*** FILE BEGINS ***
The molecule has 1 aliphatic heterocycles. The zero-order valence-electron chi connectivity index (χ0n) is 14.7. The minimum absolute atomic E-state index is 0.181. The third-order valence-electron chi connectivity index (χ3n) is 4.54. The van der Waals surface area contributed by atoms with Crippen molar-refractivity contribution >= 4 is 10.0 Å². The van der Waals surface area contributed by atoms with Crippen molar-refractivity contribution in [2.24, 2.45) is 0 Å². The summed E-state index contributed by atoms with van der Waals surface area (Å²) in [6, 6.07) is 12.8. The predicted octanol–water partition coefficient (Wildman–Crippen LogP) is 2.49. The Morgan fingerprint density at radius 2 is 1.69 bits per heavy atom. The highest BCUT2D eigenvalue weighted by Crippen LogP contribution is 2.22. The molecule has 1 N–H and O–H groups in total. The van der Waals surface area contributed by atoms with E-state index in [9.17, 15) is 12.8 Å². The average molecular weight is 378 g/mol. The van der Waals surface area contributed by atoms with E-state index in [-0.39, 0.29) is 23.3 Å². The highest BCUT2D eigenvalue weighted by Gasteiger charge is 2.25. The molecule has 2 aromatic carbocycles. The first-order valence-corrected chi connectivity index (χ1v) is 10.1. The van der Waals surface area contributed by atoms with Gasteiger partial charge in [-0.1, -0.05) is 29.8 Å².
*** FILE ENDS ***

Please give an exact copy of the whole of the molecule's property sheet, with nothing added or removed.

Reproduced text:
The molecule has 1 aliphatic heterocycles. The zero-order valence-electron chi connectivity index (χ0n) is 14.7. The minimum absolute atomic E-state index is 0.181. The third-order valence-electron chi connectivity index (χ3n) is 4.54. The van der Waals surface area contributed by atoms with Crippen molar-refractivity contribution >= 4 is 10.0 Å². The van der Waals surface area contributed by atoms with Crippen molar-refractivity contribution in [2.24, 2.45) is 0 Å². The summed E-state index contributed by atoms with van der Waals surface area (Å²) in [6, 6.07) is 12.8. The predicted octanol–water partition coefficient (Wildman–Crippen LogP) is 2.49. The Morgan fingerprint density at radius 2 is 1.69 bits per heavy atom. The highest BCUT2D eigenvalue weighted by Crippen LogP contribution is 2.22. The molecule has 1 N–H and O–H groups in total. The van der Waals surface area contributed by atoms with E-state index in [9.17, 15) is 12.8 Å². The average molecular weight is 378 g/mol. The van der Waals surface area contributed by atoms with E-state index in [-0.39, 0.29) is 23.3 Å². The highest BCUT2D eigenvalue weighted by Gasteiger charge is 2.25. The molecule has 2 aromatic carbocycles. The first-order valence-corrected chi connectivity index (χ1v) is 10.1. The van der Waals surface area contributed by atoms with Gasteiger partial charge in [-0.1, -0.05) is 29.8 Å².